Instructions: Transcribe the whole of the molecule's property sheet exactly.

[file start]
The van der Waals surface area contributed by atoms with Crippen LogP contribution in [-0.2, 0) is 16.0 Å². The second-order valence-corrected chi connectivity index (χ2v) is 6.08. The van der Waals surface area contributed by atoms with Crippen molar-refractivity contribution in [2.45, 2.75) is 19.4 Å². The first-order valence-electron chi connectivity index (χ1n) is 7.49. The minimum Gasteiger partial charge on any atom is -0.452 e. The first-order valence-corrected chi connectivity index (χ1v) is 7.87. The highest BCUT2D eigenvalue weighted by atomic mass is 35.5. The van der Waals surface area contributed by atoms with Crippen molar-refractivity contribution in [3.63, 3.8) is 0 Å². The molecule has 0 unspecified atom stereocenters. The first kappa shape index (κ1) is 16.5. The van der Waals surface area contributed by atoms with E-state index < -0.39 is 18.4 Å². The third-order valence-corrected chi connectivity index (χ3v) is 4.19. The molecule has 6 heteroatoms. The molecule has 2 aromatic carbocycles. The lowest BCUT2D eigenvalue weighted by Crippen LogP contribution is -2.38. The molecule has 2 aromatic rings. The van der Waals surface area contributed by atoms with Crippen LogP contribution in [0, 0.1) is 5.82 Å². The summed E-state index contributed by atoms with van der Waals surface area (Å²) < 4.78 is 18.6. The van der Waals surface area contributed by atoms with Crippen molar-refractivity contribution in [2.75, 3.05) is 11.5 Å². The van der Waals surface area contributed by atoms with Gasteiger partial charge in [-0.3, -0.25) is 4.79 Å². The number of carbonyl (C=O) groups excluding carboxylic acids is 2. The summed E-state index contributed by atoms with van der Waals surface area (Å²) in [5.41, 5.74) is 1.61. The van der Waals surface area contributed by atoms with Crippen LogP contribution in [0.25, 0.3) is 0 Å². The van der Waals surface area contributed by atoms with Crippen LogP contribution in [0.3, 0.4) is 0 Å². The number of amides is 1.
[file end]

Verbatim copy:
The van der Waals surface area contributed by atoms with Crippen LogP contribution in [-0.2, 0) is 16.0 Å². The second-order valence-corrected chi connectivity index (χ2v) is 6.08. The van der Waals surface area contributed by atoms with Crippen molar-refractivity contribution in [2.45, 2.75) is 19.4 Å². The first-order valence-electron chi connectivity index (χ1n) is 7.49. The minimum Gasteiger partial charge on any atom is -0.452 e. The first-order valence-corrected chi connectivity index (χ1v) is 7.87. The highest BCUT2D eigenvalue weighted by atomic mass is 35.5. The van der Waals surface area contributed by atoms with Crippen molar-refractivity contribution in [3.63, 3.8) is 0 Å². The molecule has 0 unspecified atom stereocenters. The first kappa shape index (κ1) is 16.5. The van der Waals surface area contributed by atoms with E-state index < -0.39 is 18.4 Å². The third-order valence-corrected chi connectivity index (χ3v) is 4.19. The molecule has 6 heteroatoms. The molecule has 2 aromatic carbocycles. The lowest BCUT2D eigenvalue weighted by Crippen LogP contribution is -2.38. The molecule has 2 aromatic rings. The van der Waals surface area contributed by atoms with Crippen LogP contribution in [0, 0.1) is 5.82 Å². The summed E-state index contributed by atoms with van der Waals surface area (Å²) < 4.78 is 18.6. The van der Waals surface area contributed by atoms with Crippen molar-refractivity contribution in [2.75, 3.05) is 11.5 Å². The van der Waals surface area contributed by atoms with Gasteiger partial charge in [-0.3, -0.25) is 4.79 Å². The number of carbonyl (C=O) groups excluding carboxylic acids is 2. The summed E-state index contributed by atoms with van der Waals surface area (Å²) in [5.41, 5.74) is 1.61. The van der Waals surface area contributed by atoms with Crippen LogP contribution in [0.25, 0.3) is 0 Å². The van der Waals surface area contributed by atoms with Crippen LogP contribution in [0.3, 0.4) is 0 Å². The number of amides is 1.